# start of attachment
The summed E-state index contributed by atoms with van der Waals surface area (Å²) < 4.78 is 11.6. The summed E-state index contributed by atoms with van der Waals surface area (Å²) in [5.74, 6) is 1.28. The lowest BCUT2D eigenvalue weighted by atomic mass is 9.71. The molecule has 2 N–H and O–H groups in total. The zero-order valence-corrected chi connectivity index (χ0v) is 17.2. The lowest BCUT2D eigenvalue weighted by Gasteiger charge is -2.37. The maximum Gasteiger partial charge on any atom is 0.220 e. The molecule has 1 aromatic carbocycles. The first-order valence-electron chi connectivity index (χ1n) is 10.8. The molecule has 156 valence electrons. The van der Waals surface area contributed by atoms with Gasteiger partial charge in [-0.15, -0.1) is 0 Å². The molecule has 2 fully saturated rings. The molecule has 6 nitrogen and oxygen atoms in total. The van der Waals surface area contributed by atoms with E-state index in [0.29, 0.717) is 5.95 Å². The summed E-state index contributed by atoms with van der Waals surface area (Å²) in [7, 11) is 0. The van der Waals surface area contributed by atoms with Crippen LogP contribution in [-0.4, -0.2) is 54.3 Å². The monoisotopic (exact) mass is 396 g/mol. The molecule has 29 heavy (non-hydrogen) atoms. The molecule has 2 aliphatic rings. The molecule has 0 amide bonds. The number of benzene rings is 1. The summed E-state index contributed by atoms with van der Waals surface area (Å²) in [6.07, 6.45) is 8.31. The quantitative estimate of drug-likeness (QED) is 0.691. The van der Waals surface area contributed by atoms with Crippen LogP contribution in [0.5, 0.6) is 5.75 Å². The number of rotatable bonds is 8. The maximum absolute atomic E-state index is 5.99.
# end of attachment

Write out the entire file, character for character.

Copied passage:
The summed E-state index contributed by atoms with van der Waals surface area (Å²) < 4.78 is 11.6. The summed E-state index contributed by atoms with van der Waals surface area (Å²) in [5.74, 6) is 1.28. The lowest BCUT2D eigenvalue weighted by atomic mass is 9.71. The molecule has 2 N–H and O–H groups in total. The zero-order valence-corrected chi connectivity index (χ0v) is 17.2. The lowest BCUT2D eigenvalue weighted by Gasteiger charge is -2.37. The maximum Gasteiger partial charge on any atom is 0.220 e. The molecule has 1 aromatic carbocycles. The first-order valence-electron chi connectivity index (χ1n) is 10.8. The molecule has 156 valence electrons. The van der Waals surface area contributed by atoms with Gasteiger partial charge in [-0.15, -0.1) is 0 Å². The molecule has 2 fully saturated rings. The molecule has 6 nitrogen and oxygen atoms in total. The van der Waals surface area contributed by atoms with E-state index in [0.29, 0.717) is 5.95 Å². The summed E-state index contributed by atoms with van der Waals surface area (Å²) in [7, 11) is 0. The van der Waals surface area contributed by atoms with Crippen LogP contribution in [-0.4, -0.2) is 54.3 Å². The monoisotopic (exact) mass is 396 g/mol. The molecule has 29 heavy (non-hydrogen) atoms. The molecule has 2 aliphatic rings. The molecule has 0 amide bonds. The number of benzene rings is 1. The summed E-state index contributed by atoms with van der Waals surface area (Å²) in [6.07, 6.45) is 8.31. The quantitative estimate of drug-likeness (QED) is 0.691. The van der Waals surface area contributed by atoms with Crippen LogP contribution in [0.5, 0.6) is 5.75 Å². The number of rotatable bonds is 8. The maximum absolute atomic E-state index is 5.99.